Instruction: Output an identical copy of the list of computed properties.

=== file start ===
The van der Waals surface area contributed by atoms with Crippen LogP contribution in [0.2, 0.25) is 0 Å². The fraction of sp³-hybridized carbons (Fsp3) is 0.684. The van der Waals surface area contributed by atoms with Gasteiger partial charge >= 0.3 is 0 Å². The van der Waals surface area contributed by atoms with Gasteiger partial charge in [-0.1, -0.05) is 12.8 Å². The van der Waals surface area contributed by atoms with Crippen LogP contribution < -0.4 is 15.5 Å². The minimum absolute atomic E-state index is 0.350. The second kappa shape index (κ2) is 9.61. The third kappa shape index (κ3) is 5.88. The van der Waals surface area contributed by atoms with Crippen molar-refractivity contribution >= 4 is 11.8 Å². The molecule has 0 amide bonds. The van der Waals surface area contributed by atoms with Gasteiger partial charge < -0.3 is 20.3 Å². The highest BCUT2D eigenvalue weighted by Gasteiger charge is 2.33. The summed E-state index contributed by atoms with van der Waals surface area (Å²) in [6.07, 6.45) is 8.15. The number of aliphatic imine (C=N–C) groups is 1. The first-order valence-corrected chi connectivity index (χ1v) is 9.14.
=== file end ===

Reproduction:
The van der Waals surface area contributed by atoms with Crippen LogP contribution in [0.2, 0.25) is 0 Å². The fraction of sp³-hybridized carbons (Fsp3) is 0.684. The van der Waals surface area contributed by atoms with Gasteiger partial charge >= 0.3 is 0 Å². The van der Waals surface area contributed by atoms with Gasteiger partial charge in [-0.1, -0.05) is 12.8 Å². The van der Waals surface area contributed by atoms with Crippen LogP contribution < -0.4 is 15.5 Å². The minimum absolute atomic E-state index is 0.350. The second kappa shape index (κ2) is 9.61. The third kappa shape index (κ3) is 5.88. The van der Waals surface area contributed by atoms with Crippen molar-refractivity contribution >= 4 is 11.8 Å². The molecule has 0 amide bonds. The van der Waals surface area contributed by atoms with Gasteiger partial charge < -0.3 is 20.3 Å². The highest BCUT2D eigenvalue weighted by Gasteiger charge is 2.33. The summed E-state index contributed by atoms with van der Waals surface area (Å²) in [6.07, 6.45) is 8.15. The number of aliphatic imine (C=N–C) groups is 1. The first-order valence-corrected chi connectivity index (χ1v) is 9.14.